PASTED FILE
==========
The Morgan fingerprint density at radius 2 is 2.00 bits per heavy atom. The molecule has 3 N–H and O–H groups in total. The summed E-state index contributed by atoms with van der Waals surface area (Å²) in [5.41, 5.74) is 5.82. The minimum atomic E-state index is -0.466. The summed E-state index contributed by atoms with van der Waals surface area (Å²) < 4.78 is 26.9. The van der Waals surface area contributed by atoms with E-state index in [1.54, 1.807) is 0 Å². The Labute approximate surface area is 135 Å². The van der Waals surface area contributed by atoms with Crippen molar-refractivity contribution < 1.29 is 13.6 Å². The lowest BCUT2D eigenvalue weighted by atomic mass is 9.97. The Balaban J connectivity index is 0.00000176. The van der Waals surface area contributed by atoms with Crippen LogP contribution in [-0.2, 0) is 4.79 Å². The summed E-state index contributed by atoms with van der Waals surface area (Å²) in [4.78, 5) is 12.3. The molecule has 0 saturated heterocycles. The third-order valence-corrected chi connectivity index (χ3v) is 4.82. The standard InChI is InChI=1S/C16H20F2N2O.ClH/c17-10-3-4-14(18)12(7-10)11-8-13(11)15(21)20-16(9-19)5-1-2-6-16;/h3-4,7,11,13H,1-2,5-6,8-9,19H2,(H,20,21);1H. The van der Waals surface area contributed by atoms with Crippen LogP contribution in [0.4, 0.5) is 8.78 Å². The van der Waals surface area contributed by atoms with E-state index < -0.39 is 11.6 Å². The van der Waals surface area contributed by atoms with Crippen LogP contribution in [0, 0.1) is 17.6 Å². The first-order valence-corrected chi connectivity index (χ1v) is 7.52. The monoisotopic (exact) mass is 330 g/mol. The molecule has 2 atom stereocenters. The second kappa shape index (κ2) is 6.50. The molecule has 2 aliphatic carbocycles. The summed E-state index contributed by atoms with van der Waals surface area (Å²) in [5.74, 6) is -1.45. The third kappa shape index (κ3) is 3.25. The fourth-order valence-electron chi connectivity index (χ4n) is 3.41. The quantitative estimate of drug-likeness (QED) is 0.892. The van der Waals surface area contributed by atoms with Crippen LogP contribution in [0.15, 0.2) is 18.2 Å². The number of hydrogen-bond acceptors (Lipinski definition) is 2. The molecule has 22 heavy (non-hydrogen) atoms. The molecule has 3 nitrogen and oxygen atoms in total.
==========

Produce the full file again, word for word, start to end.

The Morgan fingerprint density at radius 2 is 2.00 bits per heavy atom. The molecule has 3 N–H and O–H groups in total. The summed E-state index contributed by atoms with van der Waals surface area (Å²) in [5.41, 5.74) is 5.82. The minimum atomic E-state index is -0.466. The summed E-state index contributed by atoms with van der Waals surface area (Å²) < 4.78 is 26.9. The van der Waals surface area contributed by atoms with E-state index in [1.54, 1.807) is 0 Å². The Labute approximate surface area is 135 Å². The van der Waals surface area contributed by atoms with Crippen molar-refractivity contribution < 1.29 is 13.6 Å². The lowest BCUT2D eigenvalue weighted by atomic mass is 9.97. The Balaban J connectivity index is 0.00000176. The van der Waals surface area contributed by atoms with Crippen LogP contribution in [-0.2, 0) is 4.79 Å². The summed E-state index contributed by atoms with van der Waals surface area (Å²) in [4.78, 5) is 12.3. The molecule has 0 saturated heterocycles. The third-order valence-corrected chi connectivity index (χ3v) is 4.82. The standard InChI is InChI=1S/C16H20F2N2O.ClH/c17-10-3-4-14(18)12(7-10)11-8-13(11)15(21)20-16(9-19)5-1-2-6-16;/h3-4,7,11,13H,1-2,5-6,8-9,19H2,(H,20,21);1H. The van der Waals surface area contributed by atoms with Crippen LogP contribution in [0.4, 0.5) is 8.78 Å². The van der Waals surface area contributed by atoms with E-state index < -0.39 is 11.6 Å². The van der Waals surface area contributed by atoms with Crippen LogP contribution in [0, 0.1) is 17.6 Å². The first-order valence-corrected chi connectivity index (χ1v) is 7.52. The monoisotopic (exact) mass is 330 g/mol. The molecule has 2 atom stereocenters. The second kappa shape index (κ2) is 6.50. The molecule has 2 aliphatic carbocycles. The summed E-state index contributed by atoms with van der Waals surface area (Å²) in [5.74, 6) is -1.45. The third kappa shape index (κ3) is 3.25. The fourth-order valence-electron chi connectivity index (χ4n) is 3.41. The quantitative estimate of drug-likeness (QED) is 0.892. The van der Waals surface area contributed by atoms with Crippen LogP contribution in [0.15, 0.2) is 18.2 Å². The number of hydrogen-bond acceptors (Lipinski definition) is 2. The molecule has 22 heavy (non-hydrogen) atoms. The molecule has 3 nitrogen and oxygen atoms in total.